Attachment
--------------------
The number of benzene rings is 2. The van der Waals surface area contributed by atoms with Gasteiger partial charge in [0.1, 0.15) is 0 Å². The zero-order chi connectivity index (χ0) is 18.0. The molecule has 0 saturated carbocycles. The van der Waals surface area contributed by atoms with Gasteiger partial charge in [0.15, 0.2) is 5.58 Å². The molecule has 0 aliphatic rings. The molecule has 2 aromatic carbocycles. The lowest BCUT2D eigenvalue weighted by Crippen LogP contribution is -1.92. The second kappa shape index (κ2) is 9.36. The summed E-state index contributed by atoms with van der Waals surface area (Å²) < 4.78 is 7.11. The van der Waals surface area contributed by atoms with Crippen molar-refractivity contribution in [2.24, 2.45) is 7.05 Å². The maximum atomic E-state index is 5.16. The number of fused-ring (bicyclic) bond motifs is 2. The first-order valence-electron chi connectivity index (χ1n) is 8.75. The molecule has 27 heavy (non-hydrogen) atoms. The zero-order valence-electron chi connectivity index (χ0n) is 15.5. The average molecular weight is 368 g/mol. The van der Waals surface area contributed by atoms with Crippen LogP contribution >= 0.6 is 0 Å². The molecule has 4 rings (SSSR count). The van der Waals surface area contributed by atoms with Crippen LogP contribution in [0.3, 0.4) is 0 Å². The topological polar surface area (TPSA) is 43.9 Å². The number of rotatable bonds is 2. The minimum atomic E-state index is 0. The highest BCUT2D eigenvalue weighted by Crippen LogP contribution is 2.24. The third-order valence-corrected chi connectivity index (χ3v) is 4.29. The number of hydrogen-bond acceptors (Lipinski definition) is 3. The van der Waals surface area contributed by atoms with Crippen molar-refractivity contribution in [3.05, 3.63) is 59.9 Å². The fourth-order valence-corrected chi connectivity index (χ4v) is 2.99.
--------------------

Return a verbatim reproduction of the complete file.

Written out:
The number of benzene rings is 2. The van der Waals surface area contributed by atoms with Gasteiger partial charge in [0.1, 0.15) is 0 Å². The zero-order chi connectivity index (χ0) is 18.0. The molecule has 0 saturated carbocycles. The van der Waals surface area contributed by atoms with Gasteiger partial charge in [0.15, 0.2) is 5.58 Å². The molecule has 0 aliphatic rings. The molecule has 2 aromatic carbocycles. The lowest BCUT2D eigenvalue weighted by Crippen LogP contribution is -1.92. The second kappa shape index (κ2) is 9.36. The summed E-state index contributed by atoms with van der Waals surface area (Å²) < 4.78 is 7.11. The van der Waals surface area contributed by atoms with Crippen molar-refractivity contribution in [2.24, 2.45) is 7.05 Å². The maximum atomic E-state index is 5.16. The number of fused-ring (bicyclic) bond motifs is 2. The first-order valence-electron chi connectivity index (χ1n) is 8.75. The molecule has 27 heavy (non-hydrogen) atoms. The zero-order valence-electron chi connectivity index (χ0n) is 15.5. The average molecular weight is 368 g/mol. The van der Waals surface area contributed by atoms with Crippen LogP contribution >= 0.6 is 0 Å². The molecule has 4 rings (SSSR count). The van der Waals surface area contributed by atoms with Crippen LogP contribution in [0.3, 0.4) is 0 Å². The topological polar surface area (TPSA) is 43.9 Å². The number of rotatable bonds is 2. The minimum atomic E-state index is 0. The highest BCUT2D eigenvalue weighted by Crippen LogP contribution is 2.24. The third-order valence-corrected chi connectivity index (χ3v) is 4.29. The number of hydrogen-bond acceptors (Lipinski definition) is 3. The van der Waals surface area contributed by atoms with Crippen molar-refractivity contribution in [3.05, 3.63) is 59.9 Å². The fourth-order valence-corrected chi connectivity index (χ4v) is 2.99.